The third of my Examiner.com articles.
Privatizing the sex offender registry puts you and your children at risk
Cincinnati Crime Examiner
Privatization is the latest craze in government. In recent years, a number of government services have been targeted for privatization, including social security, medicare, and prisons. Privatization has many negative connotations associated with the practice, and as a result, controversy and opposition is not in short supply.
In recent months, the Louisiana-based "Watch Systems/ Offender Watch" business is privatizing the sex offender registry. Hundreds of Sheriff's offices and a handful of states have switched over to Offender Watch. The motivation for privatization is simple-- money. Supposedly, contracting business to the public sector saves a few taxpayer dollars.
Is the state of Ohio really saving money by turning over the operation of sex offender data to a private business? I have my doubts. In 2007, when Ohio was debating the passage of the Adam Walsh Act, the legislative fiscal notes indicated the change of the current internet registry (then known as eSORN) would cost $475,000 in one time expenses and $85,000 per year in maintenance. By contrast, under the state of Ohio's current contract with Watch Systems, the state is shelling out $399,000 per year.
In addition, Offender Watch has caused many problems in its short history. In November 2011, 10tv of Columbus reported that hundreds of people were "mistakenly" added to the public registry by Watch Systems:
The state had been working to switch the entire registry operation over to a Louisiana company called Watch Systems.
In early October, the state said the company took control of the search operation of the registry and mistakenly put inaccurate information into the system for all to see, Strickler reported.
The state attorney general's office said the problem was a result of human error.
"There were probably hundreds, but we don't know exactly because we didn't take the time to go through the records individually," said Steven Raubenolt, Deputy Superintendent of BC&I.
I have my doubts this was "accidental." States compete for registry dollars, and the more people on the registry, the more money goes to the state. After all, this is the reason whyFlorida lists long dead sex offenders on their state registry (and perhaps in case they return from the dead).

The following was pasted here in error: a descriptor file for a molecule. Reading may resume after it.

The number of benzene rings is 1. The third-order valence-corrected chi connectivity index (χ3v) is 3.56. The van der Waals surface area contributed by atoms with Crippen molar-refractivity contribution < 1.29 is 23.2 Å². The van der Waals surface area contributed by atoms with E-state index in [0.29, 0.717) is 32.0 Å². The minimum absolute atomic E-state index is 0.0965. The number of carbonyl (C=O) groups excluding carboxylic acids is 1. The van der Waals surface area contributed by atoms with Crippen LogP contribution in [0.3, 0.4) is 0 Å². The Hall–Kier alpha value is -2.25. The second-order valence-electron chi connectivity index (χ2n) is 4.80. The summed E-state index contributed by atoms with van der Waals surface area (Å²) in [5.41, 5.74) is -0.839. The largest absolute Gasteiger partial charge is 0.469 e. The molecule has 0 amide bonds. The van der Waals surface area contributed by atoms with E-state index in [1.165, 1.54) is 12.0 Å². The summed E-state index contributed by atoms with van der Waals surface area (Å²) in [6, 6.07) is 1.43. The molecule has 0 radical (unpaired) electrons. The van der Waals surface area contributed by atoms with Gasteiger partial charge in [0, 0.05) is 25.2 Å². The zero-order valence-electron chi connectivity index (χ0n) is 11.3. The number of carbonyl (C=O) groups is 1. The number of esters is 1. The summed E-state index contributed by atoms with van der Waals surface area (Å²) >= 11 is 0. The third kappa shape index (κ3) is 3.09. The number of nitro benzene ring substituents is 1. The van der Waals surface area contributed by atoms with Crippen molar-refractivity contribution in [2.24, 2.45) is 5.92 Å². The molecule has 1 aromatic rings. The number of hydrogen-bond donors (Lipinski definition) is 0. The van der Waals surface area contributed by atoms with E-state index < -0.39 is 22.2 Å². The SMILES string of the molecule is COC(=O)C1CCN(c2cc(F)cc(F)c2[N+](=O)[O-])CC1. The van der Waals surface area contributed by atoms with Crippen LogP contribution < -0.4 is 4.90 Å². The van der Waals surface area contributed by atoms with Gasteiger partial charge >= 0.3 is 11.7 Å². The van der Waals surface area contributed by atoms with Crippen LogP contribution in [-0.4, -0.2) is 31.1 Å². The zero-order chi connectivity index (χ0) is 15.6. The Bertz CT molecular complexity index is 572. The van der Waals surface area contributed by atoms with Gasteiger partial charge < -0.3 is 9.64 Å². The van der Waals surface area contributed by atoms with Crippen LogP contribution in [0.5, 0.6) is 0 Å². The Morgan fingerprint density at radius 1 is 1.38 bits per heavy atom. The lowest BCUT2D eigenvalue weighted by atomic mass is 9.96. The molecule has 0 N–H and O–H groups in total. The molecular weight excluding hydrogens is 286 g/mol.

A second controversy has surrounded the misuse of statistics to justify their existence. Offender Watch-run websites have posted a false statistic claiming "50% of sex offenders re-offend." This stat was extrapolated from yet another privately run registry, Family Watchdog, which recently removed the statistic from the website. Some websites have posted the offending stat while others have posted more lower and more accurate stats (CLICK HERE to view the different web pages for comparison).
One such example of stat inflation was recently reported in Connecticut, where a recent study has confirmed what has been known for mny years-- sexual recidivism is far lower than believed. The Connecticut study found only 2.7% of convicted registered sex offenders repeated their crimes, far lower than the 50% Offender Watch standard. Now, Offender Watch has dropped the 50% stat from many of it's websites.
The thought of privatizing the registry should scare you, since it is obvious they will public advertise fear to sell their wares. Imagine a corporation investing money in promoting laws making it easier to add you or your loved ones to the public registry. Perhaps we'll see sex offender registry stock on the New York Stock Exchange as we currently see with the private prison companies GEO Group and Corrections Corporation of America. Worse, imagine contracts to keep the registry ever at full capacity like the private prison industry. In KATU of Portland's March 2012 article on the debate over expanding the registry, the person representing the side of expansion of the registry is Dan Meister who sells--what else-- background checks to paranoid individuals.
The current registry is already bloated as a result of ill-conceived legislation, fear, propaganda, and special interest groups. Adding private business aspects to the registry will only serve to exacerbate an already existing problem with an all-encompassing public registry. How many more people are we willing to sacrifice for this false sense of security?